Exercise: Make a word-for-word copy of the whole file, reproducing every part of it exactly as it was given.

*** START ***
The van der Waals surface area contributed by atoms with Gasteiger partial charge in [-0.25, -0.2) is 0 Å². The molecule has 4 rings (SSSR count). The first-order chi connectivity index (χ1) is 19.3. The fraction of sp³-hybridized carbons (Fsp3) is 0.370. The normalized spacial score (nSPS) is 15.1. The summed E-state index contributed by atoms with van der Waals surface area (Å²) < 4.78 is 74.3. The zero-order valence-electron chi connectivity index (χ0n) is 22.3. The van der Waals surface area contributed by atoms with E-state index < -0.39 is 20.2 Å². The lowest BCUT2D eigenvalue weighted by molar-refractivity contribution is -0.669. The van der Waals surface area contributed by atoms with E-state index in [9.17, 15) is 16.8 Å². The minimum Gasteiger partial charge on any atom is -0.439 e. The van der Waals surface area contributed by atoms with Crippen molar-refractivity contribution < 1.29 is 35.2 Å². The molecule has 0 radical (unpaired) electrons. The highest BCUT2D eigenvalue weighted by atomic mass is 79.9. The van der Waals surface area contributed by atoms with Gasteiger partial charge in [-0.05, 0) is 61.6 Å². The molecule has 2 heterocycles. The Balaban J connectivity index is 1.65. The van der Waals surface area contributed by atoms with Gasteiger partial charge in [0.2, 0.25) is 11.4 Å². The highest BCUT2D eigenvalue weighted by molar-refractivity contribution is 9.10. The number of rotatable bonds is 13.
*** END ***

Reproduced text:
The van der Waals surface area contributed by atoms with Gasteiger partial charge in [-0.25, -0.2) is 0 Å². The molecule has 4 rings (SSSR count). The first-order chi connectivity index (χ1) is 19.3. The fraction of sp³-hybridized carbons (Fsp3) is 0.370. The normalized spacial score (nSPS) is 15.1. The summed E-state index contributed by atoms with van der Waals surface area (Å²) < 4.78 is 74.3. The zero-order valence-electron chi connectivity index (χ0n) is 22.3. The van der Waals surface area contributed by atoms with E-state index < -0.39 is 20.2 Å². The lowest BCUT2D eigenvalue weighted by molar-refractivity contribution is -0.669. The van der Waals surface area contributed by atoms with E-state index in [9.17, 15) is 16.8 Å². The minimum Gasteiger partial charge on any atom is -0.439 e. The van der Waals surface area contributed by atoms with Crippen molar-refractivity contribution < 1.29 is 35.2 Å². The molecule has 0 radical (unpaired) electrons. The highest BCUT2D eigenvalue weighted by atomic mass is 79.9. The van der Waals surface area contributed by atoms with Gasteiger partial charge in [-0.05, 0) is 61.6 Å². The molecule has 2 heterocycles. The Balaban J connectivity index is 1.65. The van der Waals surface area contributed by atoms with Gasteiger partial charge in [0.2, 0.25) is 11.4 Å². The highest BCUT2D eigenvalue weighted by molar-refractivity contribution is 9.10. The number of rotatable bonds is 13.